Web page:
Hamed Hanifi from Fraunhofer CSP honored for »Best Student Oral Presentation« at IC-SEWEN19

At the International Conference on Sustainable Energy-Water-Environment (IC-SEWEN 19) in Qatar, Hamed Hanifi from the Fraunhofer Center for Silicon Pho-tovoltaic CSP was awarded for the "Best Student Oral Presentation" in the conference’s energy track. His presentation presented how solar modules should be interconnected and mounted in desert areas in order to reduce the yield loss from soiling.

Hamed Hanifi was awarded at the IC-SEWEN19 conference.
Hamed Hanifi (centre) was awarded the "Best Student Oral Presentation" at the IC-SEWEN19 conference in Qatar.

The earth's solar belt is ideal in several ways to use photovoltaics to generate electricity: there is high dose of sun irradiation, and there is plenty of space in the uninhabited areas to build large-scale solar systems. The current rates of build-up in these regions are correspondingly high. However, the yields of solar power from the desert decrease when sand or dust is polluting the solar modules and thus less light reaches the solar cells.

The Fraunhofer CSP in Halle (Saale) is dedicated to this problem called "soiling" in many ways. In his lecture "Optimum PV Module interconnection layout and mounting orientation to reduce inhomogeneous soiling losses in desert environment" at the international conference, Hamed Hanifi demonstrated that both an adapted interconnection of the cells can help against soiling effects and a special procedure for the mounting of photovoltaic modules in desert regions is recommended.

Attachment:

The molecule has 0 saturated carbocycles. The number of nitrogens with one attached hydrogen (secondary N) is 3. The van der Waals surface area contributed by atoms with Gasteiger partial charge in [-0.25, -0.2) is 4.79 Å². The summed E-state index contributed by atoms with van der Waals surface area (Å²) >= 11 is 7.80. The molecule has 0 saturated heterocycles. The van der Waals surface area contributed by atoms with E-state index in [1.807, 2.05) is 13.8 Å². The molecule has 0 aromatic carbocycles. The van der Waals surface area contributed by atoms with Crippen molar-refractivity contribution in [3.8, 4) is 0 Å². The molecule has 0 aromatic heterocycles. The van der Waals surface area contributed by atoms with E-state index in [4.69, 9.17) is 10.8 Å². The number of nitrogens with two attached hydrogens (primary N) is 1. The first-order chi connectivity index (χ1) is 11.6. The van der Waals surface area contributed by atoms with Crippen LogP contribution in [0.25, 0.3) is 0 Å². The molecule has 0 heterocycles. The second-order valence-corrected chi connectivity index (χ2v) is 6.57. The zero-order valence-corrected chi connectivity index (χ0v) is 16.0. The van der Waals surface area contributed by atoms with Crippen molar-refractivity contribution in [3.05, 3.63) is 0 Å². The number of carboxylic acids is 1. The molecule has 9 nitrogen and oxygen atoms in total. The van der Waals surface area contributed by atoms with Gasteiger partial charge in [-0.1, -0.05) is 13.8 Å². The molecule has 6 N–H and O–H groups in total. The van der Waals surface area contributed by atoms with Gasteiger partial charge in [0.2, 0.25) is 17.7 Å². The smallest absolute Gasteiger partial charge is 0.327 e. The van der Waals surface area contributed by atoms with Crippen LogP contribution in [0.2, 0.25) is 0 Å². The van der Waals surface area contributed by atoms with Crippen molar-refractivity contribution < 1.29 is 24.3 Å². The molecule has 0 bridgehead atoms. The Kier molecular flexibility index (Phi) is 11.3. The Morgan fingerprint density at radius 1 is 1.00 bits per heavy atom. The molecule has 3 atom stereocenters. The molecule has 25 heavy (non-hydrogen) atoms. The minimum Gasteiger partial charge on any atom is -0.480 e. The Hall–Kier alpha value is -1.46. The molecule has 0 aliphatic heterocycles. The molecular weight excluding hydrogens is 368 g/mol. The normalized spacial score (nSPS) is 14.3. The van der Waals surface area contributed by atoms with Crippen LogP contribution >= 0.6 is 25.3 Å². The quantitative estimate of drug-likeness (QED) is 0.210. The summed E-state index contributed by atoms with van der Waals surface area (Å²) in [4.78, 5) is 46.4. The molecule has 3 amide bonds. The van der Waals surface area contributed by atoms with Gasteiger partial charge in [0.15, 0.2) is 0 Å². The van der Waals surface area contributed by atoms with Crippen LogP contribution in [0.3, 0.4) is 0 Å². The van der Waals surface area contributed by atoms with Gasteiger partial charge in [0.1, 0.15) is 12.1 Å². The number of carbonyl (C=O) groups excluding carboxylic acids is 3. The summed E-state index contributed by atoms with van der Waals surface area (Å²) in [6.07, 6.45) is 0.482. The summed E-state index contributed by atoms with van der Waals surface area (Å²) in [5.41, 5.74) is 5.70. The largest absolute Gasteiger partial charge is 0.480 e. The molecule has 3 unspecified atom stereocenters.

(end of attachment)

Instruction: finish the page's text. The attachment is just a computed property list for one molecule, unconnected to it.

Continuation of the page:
Hamed Hanifi focused on inhomogeneous soiling. Inhomogeneous soiling by accumulation of dust on the bottom part of the PV module can influence the output power of the modules drastically and by inducing partial shading increases the temperature of the shaded area. By considering the harsh climate in desert areas, this can increase the risk of hot-spots and failure of the PV modules. To avoid this, adjustments in cell size, electrical interconnection and mounting orientation of the modules are the right measures.

In his study, Hanifi examined three different module designs, each looking at the effects of soiling in the corners and along the edges of a module. Full and half cells as well as different interconnection designs were used and the corresponding modules were installed in two mounting orientations, taking into account the specifics of the respective landscape. The simulation results were verified by experimental data. It turns out that the correct selection of cell sizes, an adapted electrical interconnection and favorable mounting positions can increase the output power of a module by up to 65 percent compared to the standard modules in the market. »This boosts the efficiency of the desert modules and supports planning decisions by plant operators. They can now calculate which countermeasures against inhomogeneous soiling are possible and rewarding," Hanifi says of his results.

Further information on soiling in photovoltaics